On February 6, I sat down Lindsay Zier-Vogel to talk about her debut novel, Letters to Amelia. Published by Book*hug Press, it is part epistolary, part historical and all love! We talked about letter-writing, motherhood, and Amelia Earhart. What I felt so deeply in our conversation was love. Lindsay’s passion for letter-writing; her love of history, and her experiences as a mother are all bound up in this gorgeous novel and I hope you will all get a chance to read it.
You can check out the video of our full conversation and reading here.
The novel opens in the Thomas Fisher Rare Book Library. You also have your own handbound books there and I urge people to go and see them. Can you talk about your experiences with the TFRBL and how it influenced the writing of Letters to Amelia?
I just love that library! I spent quite a bit of time there while I was doing my Masters and before I knew who the characters were in Letters to Amelia, or what the plot was, I knew I wanted it set there. I’m so grateful to John Shoesmith, the outreach librarian at the Fisher, who took me on tours of the backend of the library (deeeeeep into the sub-basement!) and answered all of my very practical questions about the realities of working in a library.
The letters between Amelia Earhart and Gene Vidal feel so real and authentic I had to look up whether they were in fact fictional. There must have been a lot of research that went into writing these letters. What inspired them? Were there other writers or biographers who were particularly influential?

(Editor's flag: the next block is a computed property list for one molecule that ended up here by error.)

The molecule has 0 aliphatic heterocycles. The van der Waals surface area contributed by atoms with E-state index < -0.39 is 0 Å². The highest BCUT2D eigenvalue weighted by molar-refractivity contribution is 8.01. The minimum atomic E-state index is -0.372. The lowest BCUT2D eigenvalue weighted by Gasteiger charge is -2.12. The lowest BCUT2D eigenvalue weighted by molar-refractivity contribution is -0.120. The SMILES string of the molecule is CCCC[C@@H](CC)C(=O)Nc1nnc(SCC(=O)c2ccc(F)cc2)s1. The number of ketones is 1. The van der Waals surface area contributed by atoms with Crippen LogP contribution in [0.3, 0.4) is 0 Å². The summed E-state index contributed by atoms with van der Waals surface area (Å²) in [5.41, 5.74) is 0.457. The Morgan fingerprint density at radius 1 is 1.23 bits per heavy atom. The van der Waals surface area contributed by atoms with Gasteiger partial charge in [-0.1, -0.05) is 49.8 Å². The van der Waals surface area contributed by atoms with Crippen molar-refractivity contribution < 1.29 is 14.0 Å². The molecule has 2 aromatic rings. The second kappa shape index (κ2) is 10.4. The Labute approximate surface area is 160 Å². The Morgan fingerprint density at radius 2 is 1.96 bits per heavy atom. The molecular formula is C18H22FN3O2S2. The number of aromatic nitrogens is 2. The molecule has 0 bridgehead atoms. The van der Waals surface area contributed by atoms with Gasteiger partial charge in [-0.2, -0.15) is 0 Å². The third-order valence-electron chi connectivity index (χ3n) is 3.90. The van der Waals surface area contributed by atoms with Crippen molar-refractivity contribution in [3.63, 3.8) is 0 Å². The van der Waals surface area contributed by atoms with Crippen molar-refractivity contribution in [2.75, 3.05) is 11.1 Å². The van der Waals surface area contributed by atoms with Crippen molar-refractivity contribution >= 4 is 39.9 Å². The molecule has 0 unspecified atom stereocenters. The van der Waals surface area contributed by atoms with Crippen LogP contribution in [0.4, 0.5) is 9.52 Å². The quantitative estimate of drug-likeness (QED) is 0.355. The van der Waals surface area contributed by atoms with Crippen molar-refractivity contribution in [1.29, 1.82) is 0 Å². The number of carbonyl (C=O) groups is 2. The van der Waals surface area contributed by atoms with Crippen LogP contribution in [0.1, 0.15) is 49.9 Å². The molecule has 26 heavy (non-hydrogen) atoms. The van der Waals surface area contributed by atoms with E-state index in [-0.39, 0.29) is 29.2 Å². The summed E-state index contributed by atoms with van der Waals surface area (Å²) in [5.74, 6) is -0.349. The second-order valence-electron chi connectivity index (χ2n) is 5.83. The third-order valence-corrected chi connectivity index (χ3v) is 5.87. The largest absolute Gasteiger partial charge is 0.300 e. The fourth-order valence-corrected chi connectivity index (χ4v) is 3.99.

I looked at a lot of Amelia’s archived and digitized letters that are housed at Purdue University to get a sense of her handwriting and the physicality of the letters. I originally hoped Amelia’s books and many articles would provide an entry into her written voice, but I found them to be quite formal and highly edited, lacking the personal quality I was looking for. Eventually, I found a collection of letters she wrote to her mother from when she was four years old until her disappearance—Letters From Amelia: An Intimate Portrait of Amelia Earhart by Jean L. Backus—and reading these letters unlocked her voice for me.
The heartbeat of the story for me is love, particularly motherlove. Amelia Earhart is this fearless, grounded, big dreamer and Grace is so afraid she won’t be able to raise a fearless dreamer. How did your experience as a mother affect/influence the story?
The story really took shape when I was very pregnant with my second child, and though I had taken many running starts, I began writing the book as it currently exists when she was a newborn. It was so helpful to be just on the other side of pregnancy to be able to write about the experience, something I couldn’t have done when I was deep inside the reality of it with my first child.
“I found a collection of letters (Amelia) wrote to her mother from when she was four years old until her disappearance…reading these letters unlocked her voice for me.”Lindsay Zier-Vogel
I love when I read a novel and am introduced to characters so vivid, they could have their own novel, or short story: Patrick (a priest for 30 years); Jenna and Eric and their pregnancy dreams; Pat and Mike in Newfoundland. Do you create sketches or profiles for tertiary characters?